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Don Quixote musical play spans cultures
25 Feb 2013 Zuzana Vilikovská Culture & Society
IN ADDITION to its regular programme of classical music concerts, the Slovak Philharmonic also offers special performances involving both older and more modern forms of classical music. Within the Nová hudba (New Music) programme, the Philharmonic offered a unique production on February 12: an evening of music composed for a rare theatrical performance of Don Quixote. Apart from Slovak musicians like violinist Stanislav Palúch and Slovak/Moldovan cimbalomist Marcel Commendant (both of whom played a variety of instruments for this piece), the performance featured Czech flautist Jana Semerádová, and three French actors - Bastien Ossart (who also directed the piece), Julien Cigana and Benjamin Egner.
When asked by The Slovak Spectator about the idea behind the project, Palúch said: “This whole project has very old roots: when I was playing Baroque music, I met Jana Semerádová, and she had participated in bigger Baroque operas and theatrical pieces in which she got to know these three [French] actors. She then thought about [doing] smaller, more intimate projects. First, without Marcel [Commendant], we did an adaptation of Moliére’s Scapin’s Deceits, or Le Fourberies de Scapin. And now, for the second piece, we created this project which is, however, not totally Baroque, but bears the elements of several different periods and genres.”
The piece made its Slovak debut on February 12, but had its world premiere in the summer of 2012 at the Early Music Festival in Prague. Palúch praised the response of the Czech public, and added that he was curious about how the Slovak audience would react to the French-language play. Unlike the Czech festival, there were no subtitles in the Small Concert Hall of the Reduta, but the bulletin accompanying the libretto was translated into Slovak.
Palúch also emphasised the performance of the French actors, saying that it was a combination of mime and comedy, drawing on a Baroque style of acting, gesturing and facial expression, while at the same time exhibiting modern, theatrical elements.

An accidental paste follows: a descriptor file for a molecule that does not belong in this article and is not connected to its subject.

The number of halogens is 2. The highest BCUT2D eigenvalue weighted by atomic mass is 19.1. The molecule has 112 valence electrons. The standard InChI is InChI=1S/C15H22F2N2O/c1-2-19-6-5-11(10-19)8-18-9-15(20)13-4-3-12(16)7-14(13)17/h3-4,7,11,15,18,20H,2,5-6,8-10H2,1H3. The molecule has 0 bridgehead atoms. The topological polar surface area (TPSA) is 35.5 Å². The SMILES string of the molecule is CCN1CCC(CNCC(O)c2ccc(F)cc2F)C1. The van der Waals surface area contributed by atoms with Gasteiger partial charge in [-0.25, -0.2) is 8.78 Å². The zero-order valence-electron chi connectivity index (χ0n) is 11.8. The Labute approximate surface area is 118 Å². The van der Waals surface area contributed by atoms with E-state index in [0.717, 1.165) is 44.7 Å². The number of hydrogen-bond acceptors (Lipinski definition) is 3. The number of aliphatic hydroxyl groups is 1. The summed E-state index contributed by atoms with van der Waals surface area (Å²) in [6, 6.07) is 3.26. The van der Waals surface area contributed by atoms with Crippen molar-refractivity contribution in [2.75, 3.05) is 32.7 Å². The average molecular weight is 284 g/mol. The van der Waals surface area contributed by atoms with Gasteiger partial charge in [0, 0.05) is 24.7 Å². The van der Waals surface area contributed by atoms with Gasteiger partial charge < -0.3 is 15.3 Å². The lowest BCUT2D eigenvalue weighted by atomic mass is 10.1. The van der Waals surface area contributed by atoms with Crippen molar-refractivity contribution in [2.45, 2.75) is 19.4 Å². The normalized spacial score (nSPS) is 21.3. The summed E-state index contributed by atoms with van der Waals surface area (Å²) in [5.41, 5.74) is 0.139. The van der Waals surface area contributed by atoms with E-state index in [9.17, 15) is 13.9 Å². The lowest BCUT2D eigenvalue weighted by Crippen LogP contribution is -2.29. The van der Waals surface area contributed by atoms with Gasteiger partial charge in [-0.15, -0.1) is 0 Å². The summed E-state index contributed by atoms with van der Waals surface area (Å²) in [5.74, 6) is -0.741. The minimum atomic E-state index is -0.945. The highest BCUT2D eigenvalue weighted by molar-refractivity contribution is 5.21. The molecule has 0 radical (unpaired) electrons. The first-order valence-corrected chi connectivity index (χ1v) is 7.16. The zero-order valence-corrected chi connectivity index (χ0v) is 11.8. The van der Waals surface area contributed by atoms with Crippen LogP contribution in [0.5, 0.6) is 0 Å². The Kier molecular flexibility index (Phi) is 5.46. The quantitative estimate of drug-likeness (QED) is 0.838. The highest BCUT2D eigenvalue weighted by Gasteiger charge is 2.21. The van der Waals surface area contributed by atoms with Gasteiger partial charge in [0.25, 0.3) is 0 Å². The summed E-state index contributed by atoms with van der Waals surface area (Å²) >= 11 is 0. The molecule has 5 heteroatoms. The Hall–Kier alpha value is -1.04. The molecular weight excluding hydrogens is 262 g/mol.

“They are familiar with Baroque-style acting, as they do a lot of Baroque projects,” he explained. “I think that each actor should at least watch this type of acting, as it is a special phenomenon that requires enormous skill and knowledge of typical, traditional techniques.”
The widely-known story of a poor knight who desperately clings to his noble ideas and perceptions while living in a base world full of adversity, and of his loyal servant Sancho Panza, unfolded over period-style music, which was intertwined with elements of folklore, Flamenco and even Oriental music – all styles and genres that could be traced back to the knight’s homeland, Spain. It was slightly strange and confusing that Ossart, Cigana and Egner took turns in portraying Don Quixote, Sancho Panza and the Narrator. The figurative and stylised acting was enhanced by sound effects imitating insects, bumping into windmills and various components of everyday life.
“We didn’t allow ourselves to be confined by period and genre,” Palúch explained.
The audiences seemed to be amused and enthused by the nearly hour-and-a-half-long play, and called the performers onstage several times at the end.
“We are slightly afraid today,” Palúch said before the show, “as we don’t know how the audiences will react to theatre in a foreign language, with the subtitling device missing.”
He added that it would be interesting to compare the reaction in Bratislava with France, where the next staging is planned for October.
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